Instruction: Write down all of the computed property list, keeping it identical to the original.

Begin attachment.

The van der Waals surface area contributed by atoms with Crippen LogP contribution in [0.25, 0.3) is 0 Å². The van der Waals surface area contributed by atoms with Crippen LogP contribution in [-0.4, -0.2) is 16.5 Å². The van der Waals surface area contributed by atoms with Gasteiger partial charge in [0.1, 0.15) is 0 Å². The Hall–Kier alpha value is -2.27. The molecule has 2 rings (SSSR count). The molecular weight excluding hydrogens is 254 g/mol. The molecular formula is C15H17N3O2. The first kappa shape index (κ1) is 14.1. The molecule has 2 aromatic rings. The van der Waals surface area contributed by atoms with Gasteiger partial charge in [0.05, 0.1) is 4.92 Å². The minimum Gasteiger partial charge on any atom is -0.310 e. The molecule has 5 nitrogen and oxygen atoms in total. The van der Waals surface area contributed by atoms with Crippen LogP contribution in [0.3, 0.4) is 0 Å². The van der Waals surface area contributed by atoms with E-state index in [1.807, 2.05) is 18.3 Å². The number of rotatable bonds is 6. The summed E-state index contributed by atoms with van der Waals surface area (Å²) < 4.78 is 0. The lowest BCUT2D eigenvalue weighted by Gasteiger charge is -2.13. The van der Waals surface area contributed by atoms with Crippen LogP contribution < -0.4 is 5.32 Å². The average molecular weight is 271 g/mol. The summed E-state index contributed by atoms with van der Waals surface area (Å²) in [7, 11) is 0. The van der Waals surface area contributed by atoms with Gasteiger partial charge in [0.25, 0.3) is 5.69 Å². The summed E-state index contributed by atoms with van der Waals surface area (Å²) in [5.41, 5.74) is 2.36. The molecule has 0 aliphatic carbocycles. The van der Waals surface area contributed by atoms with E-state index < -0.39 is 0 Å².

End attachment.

The van der Waals surface area contributed by atoms with Crippen LogP contribution in [0.25, 0.3) is 0 Å². The van der Waals surface area contributed by atoms with Crippen LogP contribution in [-0.4, -0.2) is 16.5 Å². The van der Waals surface area contributed by atoms with Gasteiger partial charge in [0.1, 0.15) is 0 Å². The Hall–Kier alpha value is -2.27. The molecule has 2 rings (SSSR count). The molecular weight excluding hydrogens is 254 g/mol. The molecular formula is C15H17N3O2. The first kappa shape index (κ1) is 14.1. The molecule has 2 aromatic rings. The van der Waals surface area contributed by atoms with Gasteiger partial charge in [0.05, 0.1) is 4.92 Å². The minimum Gasteiger partial charge on any atom is -0.310 e. The molecule has 5 nitrogen and oxygen atoms in total. The van der Waals surface area contributed by atoms with Crippen LogP contribution in [0.3, 0.4) is 0 Å². The van der Waals surface area contributed by atoms with E-state index in [1.807, 2.05) is 18.3 Å². The number of rotatable bonds is 6. The summed E-state index contributed by atoms with van der Waals surface area (Å²) < 4.78 is 0. The lowest BCUT2D eigenvalue weighted by Gasteiger charge is -2.13. The van der Waals surface area contributed by atoms with Crippen LogP contribution < -0.4 is 5.32 Å². The average molecular weight is 271 g/mol. The summed E-state index contributed by atoms with van der Waals surface area (Å²) in [7, 11) is 0. The van der Waals surface area contributed by atoms with Gasteiger partial charge in [0.25, 0.3) is 5.69 Å². The summed E-state index contributed by atoms with van der Waals surface area (Å²) in [5.41, 5.74) is 2.36. The molecule has 0 aliphatic carbocycles. The van der Waals surface area contributed by atoms with E-state index < -0.39 is 0 Å².